- The article was about a child porn raid that killed two of its agents – the suspect committed suicide afterwards
- The raid was at 6am and USA Today published at 9.30am
- The subpoena asks for the IP addresses and phone numbers of everyone who clicked on the story between 8.03pm and 8.38pm that night
- The FBI Agent who issued it – J. Brooke Donahue – doesn’t say why he wants that specific information, just that it will aide an ongoing investigation
- USA Today’s owner, Gannett, is pushing back, calling the subpoena a violation of the First Amendment
The FBI has asked USA Today for the IP addresses and phone numbers of everyone who read one of its articles during a 35-minute period in February as part of an ongoing child porn probe, in what the publisher is calling a violation of the First Amendment.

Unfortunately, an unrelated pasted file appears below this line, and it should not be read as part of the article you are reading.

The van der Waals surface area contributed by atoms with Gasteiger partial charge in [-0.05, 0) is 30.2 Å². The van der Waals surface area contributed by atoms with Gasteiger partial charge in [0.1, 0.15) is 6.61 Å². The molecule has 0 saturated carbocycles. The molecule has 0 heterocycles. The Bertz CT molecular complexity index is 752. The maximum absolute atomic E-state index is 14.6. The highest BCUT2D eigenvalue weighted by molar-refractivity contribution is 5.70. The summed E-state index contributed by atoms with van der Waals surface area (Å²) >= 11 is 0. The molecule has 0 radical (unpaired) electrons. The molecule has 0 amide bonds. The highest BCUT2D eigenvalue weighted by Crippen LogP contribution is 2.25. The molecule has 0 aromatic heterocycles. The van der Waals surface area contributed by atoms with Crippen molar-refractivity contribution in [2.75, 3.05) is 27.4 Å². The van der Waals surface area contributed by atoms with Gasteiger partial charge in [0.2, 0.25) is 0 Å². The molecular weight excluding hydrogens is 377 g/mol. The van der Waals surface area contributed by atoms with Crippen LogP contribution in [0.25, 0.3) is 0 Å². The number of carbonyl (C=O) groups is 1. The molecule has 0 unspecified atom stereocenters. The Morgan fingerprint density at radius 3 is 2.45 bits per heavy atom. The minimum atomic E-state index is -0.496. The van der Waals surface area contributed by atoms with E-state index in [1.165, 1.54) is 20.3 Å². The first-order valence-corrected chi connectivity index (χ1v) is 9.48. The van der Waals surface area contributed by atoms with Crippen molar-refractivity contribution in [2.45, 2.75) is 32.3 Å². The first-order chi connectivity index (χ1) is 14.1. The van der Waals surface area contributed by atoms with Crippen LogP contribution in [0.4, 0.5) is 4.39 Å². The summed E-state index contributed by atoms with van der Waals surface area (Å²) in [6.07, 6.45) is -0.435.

On February 2, FBI agents Daniel Alfin and Laura Schwartzenberger were killed and three others were wounded when 55-year-old David Huber started shooting as they approached his apartment in Fort Lauderdale shortly after 6am.
He was suspected of possessing child porn, but the FBI has never revealed why. After killing the agents, he took his own life.
Huber had no criminal record.
USA Today was among the many news outfits that covered the story on February 2. It published the story at 9.29 that morning – three-and-a-half hours after it happened.